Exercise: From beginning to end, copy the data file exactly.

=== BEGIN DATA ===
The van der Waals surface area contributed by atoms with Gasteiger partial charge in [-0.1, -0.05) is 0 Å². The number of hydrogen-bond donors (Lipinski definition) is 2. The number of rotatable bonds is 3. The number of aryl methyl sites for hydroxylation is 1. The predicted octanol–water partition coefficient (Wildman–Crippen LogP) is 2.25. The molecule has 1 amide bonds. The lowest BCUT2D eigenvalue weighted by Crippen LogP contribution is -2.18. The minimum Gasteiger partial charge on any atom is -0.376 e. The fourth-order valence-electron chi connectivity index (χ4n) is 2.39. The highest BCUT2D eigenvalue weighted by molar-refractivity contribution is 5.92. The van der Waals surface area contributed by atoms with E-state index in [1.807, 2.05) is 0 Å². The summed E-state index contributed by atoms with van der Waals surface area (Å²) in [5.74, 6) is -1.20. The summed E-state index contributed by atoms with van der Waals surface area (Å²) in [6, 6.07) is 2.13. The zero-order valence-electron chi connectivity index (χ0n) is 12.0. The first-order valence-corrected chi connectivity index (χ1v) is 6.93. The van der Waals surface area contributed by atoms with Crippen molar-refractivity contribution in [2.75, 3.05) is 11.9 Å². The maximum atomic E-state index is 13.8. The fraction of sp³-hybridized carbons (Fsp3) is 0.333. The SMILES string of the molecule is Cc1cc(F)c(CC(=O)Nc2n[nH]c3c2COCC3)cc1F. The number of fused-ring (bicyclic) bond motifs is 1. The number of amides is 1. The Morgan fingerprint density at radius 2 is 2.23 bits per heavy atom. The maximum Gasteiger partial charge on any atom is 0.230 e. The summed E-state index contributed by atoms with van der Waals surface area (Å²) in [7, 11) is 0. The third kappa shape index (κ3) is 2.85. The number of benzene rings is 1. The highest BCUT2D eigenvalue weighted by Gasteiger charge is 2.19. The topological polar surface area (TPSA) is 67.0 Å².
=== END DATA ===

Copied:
The van der Waals surface area contributed by atoms with Gasteiger partial charge in [-0.1, -0.05) is 0 Å². The number of hydrogen-bond donors (Lipinski definition) is 2. The number of rotatable bonds is 3. The number of aryl methyl sites for hydroxylation is 1. The predicted octanol–water partition coefficient (Wildman–Crippen LogP) is 2.25. The molecule has 1 amide bonds. The lowest BCUT2D eigenvalue weighted by Crippen LogP contribution is -2.18. The minimum Gasteiger partial charge on any atom is -0.376 e. The fourth-order valence-electron chi connectivity index (χ4n) is 2.39. The highest BCUT2D eigenvalue weighted by molar-refractivity contribution is 5.92. The van der Waals surface area contributed by atoms with E-state index in [1.807, 2.05) is 0 Å². The summed E-state index contributed by atoms with van der Waals surface area (Å²) in [5.74, 6) is -1.20. The summed E-state index contributed by atoms with van der Waals surface area (Å²) in [6, 6.07) is 2.13. The zero-order valence-electron chi connectivity index (χ0n) is 12.0. The first-order valence-corrected chi connectivity index (χ1v) is 6.93. The van der Waals surface area contributed by atoms with Crippen molar-refractivity contribution in [2.75, 3.05) is 11.9 Å². The maximum atomic E-state index is 13.8. The fraction of sp³-hybridized carbons (Fsp3) is 0.333. The SMILES string of the molecule is Cc1cc(F)c(CC(=O)Nc2n[nH]c3c2COCC3)cc1F. The number of fused-ring (bicyclic) bond motifs is 1. The number of amides is 1. The Morgan fingerprint density at radius 2 is 2.23 bits per heavy atom. The maximum Gasteiger partial charge on any atom is 0.230 e. The summed E-state index contributed by atoms with van der Waals surface area (Å²) in [7, 11) is 0. The third kappa shape index (κ3) is 2.85. The number of benzene rings is 1. The highest BCUT2D eigenvalue weighted by Gasteiger charge is 2.19. The topological polar surface area (TPSA) is 67.0 Å².